Batteries are an integral part of everyday life. They are necessary for storing solar and wind power. They power portable electronic devices and are needed for traditional and hybrid cars. There are endless applications in our lives that involve batteries. In addition to the widespread use of batteries, scientists are also constantly looking for more sustainable ways to utilize energy. The importance of batteries inspires engineers to continually improve their design and performance. This includes the evolution of the lithium-ion battery.

Issues with the battery

Engineering professor John Goodenough from the University of Texas was one of the inventors of the lithium-ion battery. However, it was soon discovered that the energy storage devices had the potential for exploding or bursting into flames. The problem lay in the liquid electrolytes the battery contained. When charged too quickly, metallic whiskers or dendrites formed in and passed through the electrolytes, which caused a short-circuit between the negative and positive terminals.

Advances in battery design

To solve the dilemma, Goodenough and fellow researcher Maria Helena Braga replaced the electrolytes with glass electrolytes that function in combination with the alkali-metal terminals to provide power. The upgraded electrodes additionally enabled the battery to have up to three times the energy, which would last longer between charges. In addition to the glass electrolytes, Goodenough’s new batteries use sodium in place of lithium in the cells.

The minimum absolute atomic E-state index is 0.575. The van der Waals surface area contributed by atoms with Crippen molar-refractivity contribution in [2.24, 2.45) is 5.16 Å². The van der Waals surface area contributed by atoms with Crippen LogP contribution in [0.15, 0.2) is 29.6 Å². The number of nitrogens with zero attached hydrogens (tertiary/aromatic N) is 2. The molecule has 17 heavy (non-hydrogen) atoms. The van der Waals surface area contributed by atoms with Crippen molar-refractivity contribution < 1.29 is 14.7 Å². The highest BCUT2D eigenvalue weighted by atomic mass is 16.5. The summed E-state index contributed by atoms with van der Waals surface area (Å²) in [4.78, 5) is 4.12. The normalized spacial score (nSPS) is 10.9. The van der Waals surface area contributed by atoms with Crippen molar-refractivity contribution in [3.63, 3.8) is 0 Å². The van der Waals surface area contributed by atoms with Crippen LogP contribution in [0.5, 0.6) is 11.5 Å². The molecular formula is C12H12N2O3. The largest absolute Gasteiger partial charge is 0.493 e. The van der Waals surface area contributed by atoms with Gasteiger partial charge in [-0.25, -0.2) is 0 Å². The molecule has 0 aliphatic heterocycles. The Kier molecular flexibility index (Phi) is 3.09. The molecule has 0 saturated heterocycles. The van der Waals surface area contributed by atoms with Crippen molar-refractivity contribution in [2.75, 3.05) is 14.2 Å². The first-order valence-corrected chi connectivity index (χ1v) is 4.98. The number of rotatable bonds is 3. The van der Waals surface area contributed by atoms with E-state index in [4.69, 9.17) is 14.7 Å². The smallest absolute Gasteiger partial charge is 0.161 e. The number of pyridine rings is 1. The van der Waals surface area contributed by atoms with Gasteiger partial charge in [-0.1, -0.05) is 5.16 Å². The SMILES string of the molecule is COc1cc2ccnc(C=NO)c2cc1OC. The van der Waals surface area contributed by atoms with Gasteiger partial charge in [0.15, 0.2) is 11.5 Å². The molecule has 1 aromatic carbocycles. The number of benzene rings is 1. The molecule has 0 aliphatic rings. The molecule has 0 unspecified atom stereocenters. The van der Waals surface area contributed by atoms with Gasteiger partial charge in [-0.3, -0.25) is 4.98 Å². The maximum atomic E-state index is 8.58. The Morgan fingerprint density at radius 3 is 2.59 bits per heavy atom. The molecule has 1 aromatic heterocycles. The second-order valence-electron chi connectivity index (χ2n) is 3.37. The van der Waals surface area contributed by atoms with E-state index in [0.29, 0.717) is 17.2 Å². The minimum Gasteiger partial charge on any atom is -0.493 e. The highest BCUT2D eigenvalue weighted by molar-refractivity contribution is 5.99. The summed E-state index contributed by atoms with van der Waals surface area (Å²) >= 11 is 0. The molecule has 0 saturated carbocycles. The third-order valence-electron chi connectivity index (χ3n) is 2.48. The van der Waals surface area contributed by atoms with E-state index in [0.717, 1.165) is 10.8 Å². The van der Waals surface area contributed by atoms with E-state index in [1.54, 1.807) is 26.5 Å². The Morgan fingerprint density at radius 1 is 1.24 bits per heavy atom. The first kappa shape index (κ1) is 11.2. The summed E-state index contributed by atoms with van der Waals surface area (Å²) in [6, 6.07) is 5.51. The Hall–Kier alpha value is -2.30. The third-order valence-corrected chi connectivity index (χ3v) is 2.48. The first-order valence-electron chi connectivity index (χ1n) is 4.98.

The devices also successfully functioned at temperatures of -4 degrees Fahrenheit or -20 degrees Celsius. Despite severely cold weather, the batteries would continue providing power to electronic devices or hybrid cars. Goodenough and his team continue researching battery development and are in the process of obtaining patents. They hope to soon work with manufacturers and further test their innovation.

New battery

Professor Michael Zimmerman from Tufts University recently introduced his version of the upgraded lithium-ion battery. He replaced the liquid electrolytes with flame-resistant plastic. In this way, regardless of what type of damage the battery might suffer, they will not explode or ignite. The unique batteries also have the ability to continue supplying power despite being damaged.

The lithium ions created pass through the plastic, which is not susceptible to dendrite formation. The safety measure also enables the battery to have a metal negative post, which could increase the energy storage two-fold.

Zimmerman formed the Ionic Materials company and successfully raised millions of dollars in order to manufacture and offer his battery for commercial purposes. However, Professor Zimmerman and his new company have as of yet to share when the batteries might become available.